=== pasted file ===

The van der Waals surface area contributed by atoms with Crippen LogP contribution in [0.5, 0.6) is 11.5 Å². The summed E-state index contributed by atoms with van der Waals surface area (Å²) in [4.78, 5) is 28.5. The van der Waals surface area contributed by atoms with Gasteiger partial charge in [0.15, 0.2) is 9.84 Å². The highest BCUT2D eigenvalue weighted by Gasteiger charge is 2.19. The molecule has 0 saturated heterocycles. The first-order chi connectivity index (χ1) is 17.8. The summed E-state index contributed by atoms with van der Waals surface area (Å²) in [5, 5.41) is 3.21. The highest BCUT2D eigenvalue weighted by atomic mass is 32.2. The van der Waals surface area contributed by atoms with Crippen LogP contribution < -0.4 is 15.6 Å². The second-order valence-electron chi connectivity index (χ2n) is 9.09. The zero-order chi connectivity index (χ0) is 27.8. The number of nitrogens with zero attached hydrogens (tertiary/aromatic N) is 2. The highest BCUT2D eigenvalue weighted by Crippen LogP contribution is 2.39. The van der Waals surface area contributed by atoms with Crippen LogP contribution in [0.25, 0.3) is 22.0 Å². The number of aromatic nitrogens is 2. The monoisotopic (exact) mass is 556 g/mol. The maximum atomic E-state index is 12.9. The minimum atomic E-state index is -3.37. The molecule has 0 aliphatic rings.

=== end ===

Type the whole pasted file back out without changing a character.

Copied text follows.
The van der Waals surface area contributed by atoms with Crippen LogP contribution in [0.5, 0.6) is 11.5 Å². The summed E-state index contributed by atoms with van der Waals surface area (Å²) in [4.78, 5) is 28.5. The van der Waals surface area contributed by atoms with Gasteiger partial charge in [0.15, 0.2) is 9.84 Å². The highest BCUT2D eigenvalue weighted by Gasteiger charge is 2.19. The molecule has 0 saturated heterocycles. The first-order chi connectivity index (χ1) is 17.8. The summed E-state index contributed by atoms with van der Waals surface area (Å²) in [5, 5.41) is 3.21. The highest BCUT2D eigenvalue weighted by atomic mass is 32.2. The van der Waals surface area contributed by atoms with Crippen LogP contribution < -0.4 is 15.6 Å². The second-order valence-electron chi connectivity index (χ2n) is 9.09. The zero-order chi connectivity index (χ0) is 27.8. The number of nitrogens with zero attached hydrogens (tertiary/aromatic N) is 2. The highest BCUT2D eigenvalue weighted by Crippen LogP contribution is 2.39. The van der Waals surface area contributed by atoms with Crippen LogP contribution in [0.25, 0.3) is 22.0 Å². The number of aromatic nitrogens is 2. The monoisotopic (exact) mass is 556 g/mol. The maximum atomic E-state index is 12.9. The minimum atomic E-state index is -3.37. The molecule has 0 aliphatic rings.